Scientists from Germany have developed effective antimicrobial glass and basalt fibers. The fibers are effective against different strains of bacteria and fungi and might be used in filters and textiles in the future.
Bacteria and fungi can represent an enormous cost factor for an economy. They impact, among others, the health care system, the food industry, or the building materials industry, to mention a few. A wide variety of biocides are used to contain these dangerous pathogens. However, these are often expensive and can pollute the environment if, for example, they reach the groundwater. For this reason, work has been successfully carried out for years to anchor the antimicrobial active components firmly on surfaces or in substrates. In the textile sector, for example, silver nanoparticles are embedded in polyester fibers. However, the area of inorganic fibers, which are more resistant in many respects, has apparently remained unnoticed to date.
Compared to organic fibers made of polyester, polyamide, etc., inorganic fibers are generally characterized by higher resistance to temperature, UV radiation, chemicals, aging, etc. This places them in a valuable position for use in corresponding environments or applications.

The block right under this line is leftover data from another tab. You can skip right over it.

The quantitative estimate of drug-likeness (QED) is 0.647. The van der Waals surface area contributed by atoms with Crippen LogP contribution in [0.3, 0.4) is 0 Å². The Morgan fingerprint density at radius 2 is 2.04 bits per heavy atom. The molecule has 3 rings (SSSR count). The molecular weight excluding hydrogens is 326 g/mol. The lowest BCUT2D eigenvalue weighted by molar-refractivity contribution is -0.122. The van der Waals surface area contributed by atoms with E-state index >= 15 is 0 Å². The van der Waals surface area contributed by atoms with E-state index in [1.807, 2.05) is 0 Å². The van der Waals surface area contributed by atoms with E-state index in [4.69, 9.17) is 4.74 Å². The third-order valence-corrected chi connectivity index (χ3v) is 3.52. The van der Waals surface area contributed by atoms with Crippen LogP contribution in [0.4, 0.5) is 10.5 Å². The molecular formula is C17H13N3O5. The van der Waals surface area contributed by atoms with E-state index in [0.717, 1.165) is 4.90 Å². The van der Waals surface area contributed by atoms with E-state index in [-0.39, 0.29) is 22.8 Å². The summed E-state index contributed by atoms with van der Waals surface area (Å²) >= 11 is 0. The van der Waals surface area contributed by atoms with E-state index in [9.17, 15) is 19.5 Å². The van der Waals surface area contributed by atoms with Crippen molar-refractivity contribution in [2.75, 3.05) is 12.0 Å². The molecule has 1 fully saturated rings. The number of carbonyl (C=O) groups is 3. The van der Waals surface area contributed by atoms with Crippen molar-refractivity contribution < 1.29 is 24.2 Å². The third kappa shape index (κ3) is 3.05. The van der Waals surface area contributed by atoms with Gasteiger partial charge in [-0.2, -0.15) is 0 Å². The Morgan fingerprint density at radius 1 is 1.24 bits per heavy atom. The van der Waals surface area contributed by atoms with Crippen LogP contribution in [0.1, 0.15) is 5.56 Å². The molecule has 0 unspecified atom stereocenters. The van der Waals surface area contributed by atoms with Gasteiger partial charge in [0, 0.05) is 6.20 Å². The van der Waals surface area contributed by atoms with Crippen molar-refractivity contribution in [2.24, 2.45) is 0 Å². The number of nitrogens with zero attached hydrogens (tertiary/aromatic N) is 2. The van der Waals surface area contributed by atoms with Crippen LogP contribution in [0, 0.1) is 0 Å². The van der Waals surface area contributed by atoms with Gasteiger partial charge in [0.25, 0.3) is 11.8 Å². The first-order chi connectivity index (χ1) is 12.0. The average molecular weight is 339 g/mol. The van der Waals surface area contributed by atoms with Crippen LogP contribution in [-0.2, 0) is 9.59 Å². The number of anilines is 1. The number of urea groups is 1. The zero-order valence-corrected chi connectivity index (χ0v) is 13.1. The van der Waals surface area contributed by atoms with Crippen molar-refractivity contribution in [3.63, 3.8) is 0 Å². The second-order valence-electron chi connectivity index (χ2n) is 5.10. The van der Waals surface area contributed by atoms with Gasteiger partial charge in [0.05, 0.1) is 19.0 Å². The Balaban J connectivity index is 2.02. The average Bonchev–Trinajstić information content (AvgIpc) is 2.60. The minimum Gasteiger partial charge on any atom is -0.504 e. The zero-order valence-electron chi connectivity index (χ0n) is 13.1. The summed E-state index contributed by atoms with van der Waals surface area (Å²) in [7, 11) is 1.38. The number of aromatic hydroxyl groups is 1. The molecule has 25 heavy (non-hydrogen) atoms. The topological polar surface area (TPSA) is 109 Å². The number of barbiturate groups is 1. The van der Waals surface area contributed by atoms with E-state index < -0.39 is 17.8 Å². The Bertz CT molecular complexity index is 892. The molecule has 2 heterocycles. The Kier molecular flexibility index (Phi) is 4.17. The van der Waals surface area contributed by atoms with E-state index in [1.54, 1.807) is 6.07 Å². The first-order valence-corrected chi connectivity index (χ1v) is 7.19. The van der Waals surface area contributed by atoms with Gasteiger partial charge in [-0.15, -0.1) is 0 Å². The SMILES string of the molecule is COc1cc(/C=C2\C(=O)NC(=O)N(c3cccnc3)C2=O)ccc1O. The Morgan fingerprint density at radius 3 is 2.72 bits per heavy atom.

Inorganic fibers made of glass or basalt are manufactured at temperatures of up to 1,500 °C. Therefore only antimicrobial effective inorganic metal compounds can be used for embedding in the fiber. Organic antimicrobial agents such as quaternary ammonium compounds can also be used for surface functionalization.
For the tests, a suitable basalt deposit had to be found and various basalts had to be selected from various suppliers. Then the chemical components and viscosity were examined and numerous tests were carried out on the laboratory plant.
The addition of the inorganic metal compounds and their homogenization with the basalt material was carried out in an initial melting process. The resulting material could be processed into endless basalt fibers at a fiber drawing plant. The diameter of the fibers is between 10 µm and 30 µm.
Usually, textile fibers are provided with a sizing which, among other things, enables the subsequent textile processing. For inorganic fibers, silane sizing is usually used, which nevertheless increases the tensile strength by up to 50% and improves the fiber-matrix adhesion when used in fiber composites. In the tests, a sol-gel process was used for coating, which was additionally mixed with antimicrobially active substances.
The antimicrobial effectiveness was first tested according to DIN ISO 20743 standards with the bacterium Escherichia coli. Significant efficacy could already be established for the uncoated fibers. The reproducibility of the bacteria was completely suppressed.
Further fiber variants were tested according to ASTM E2149 standards. The testers found good to very good effectiveness against the bacteria Staphylococcus aureus and Pseudomonas aeruginosa as well as the fungus Aspergillus brasiliensis in particular.